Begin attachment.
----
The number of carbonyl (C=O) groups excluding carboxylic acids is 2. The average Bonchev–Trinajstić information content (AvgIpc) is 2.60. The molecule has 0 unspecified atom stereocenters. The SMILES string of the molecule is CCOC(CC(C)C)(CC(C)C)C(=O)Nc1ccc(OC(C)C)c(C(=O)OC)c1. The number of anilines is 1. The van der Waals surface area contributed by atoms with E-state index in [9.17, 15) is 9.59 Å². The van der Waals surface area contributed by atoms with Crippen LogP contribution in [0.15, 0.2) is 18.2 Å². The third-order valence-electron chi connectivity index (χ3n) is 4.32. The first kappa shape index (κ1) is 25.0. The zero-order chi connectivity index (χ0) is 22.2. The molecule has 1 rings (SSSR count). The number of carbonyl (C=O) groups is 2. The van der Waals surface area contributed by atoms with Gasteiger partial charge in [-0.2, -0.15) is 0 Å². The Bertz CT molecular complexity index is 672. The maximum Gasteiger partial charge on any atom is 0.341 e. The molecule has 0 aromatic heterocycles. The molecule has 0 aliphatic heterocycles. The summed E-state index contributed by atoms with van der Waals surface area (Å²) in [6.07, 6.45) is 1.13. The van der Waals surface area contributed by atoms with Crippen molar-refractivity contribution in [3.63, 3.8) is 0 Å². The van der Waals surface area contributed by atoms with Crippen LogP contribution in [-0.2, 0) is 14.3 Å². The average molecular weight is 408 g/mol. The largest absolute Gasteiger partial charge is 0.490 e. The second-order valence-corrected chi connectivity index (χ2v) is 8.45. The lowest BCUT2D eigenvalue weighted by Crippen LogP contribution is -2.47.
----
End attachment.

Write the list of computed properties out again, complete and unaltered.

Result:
The number of carbonyl (C=O) groups excluding carboxylic acids is 2. The average Bonchev–Trinajstić information content (AvgIpc) is 2.60. The molecule has 0 unspecified atom stereocenters. The SMILES string of the molecule is CCOC(CC(C)C)(CC(C)C)C(=O)Nc1ccc(OC(C)C)c(C(=O)OC)c1. The number of anilines is 1. The van der Waals surface area contributed by atoms with E-state index in [9.17, 15) is 9.59 Å². The van der Waals surface area contributed by atoms with Crippen LogP contribution in [0.15, 0.2) is 18.2 Å². The third-order valence-electron chi connectivity index (χ3n) is 4.32. The first kappa shape index (κ1) is 25.0. The zero-order chi connectivity index (χ0) is 22.2. The molecule has 1 rings (SSSR count). The number of carbonyl (C=O) groups is 2. The van der Waals surface area contributed by atoms with Gasteiger partial charge in [-0.2, -0.15) is 0 Å². The Bertz CT molecular complexity index is 672. The maximum Gasteiger partial charge on any atom is 0.341 e. The molecule has 0 aromatic heterocycles. The molecule has 0 aliphatic heterocycles. The summed E-state index contributed by atoms with van der Waals surface area (Å²) in [6.07, 6.45) is 1.13. The van der Waals surface area contributed by atoms with Crippen molar-refractivity contribution in [3.63, 3.8) is 0 Å². The van der Waals surface area contributed by atoms with Crippen LogP contribution in [-0.2, 0) is 14.3 Å². The average molecular weight is 408 g/mol. The largest absolute Gasteiger partial charge is 0.490 e. The second-order valence-corrected chi connectivity index (χ2v) is 8.45. The lowest BCUT2D eigenvalue weighted by Crippen LogP contribution is -2.47.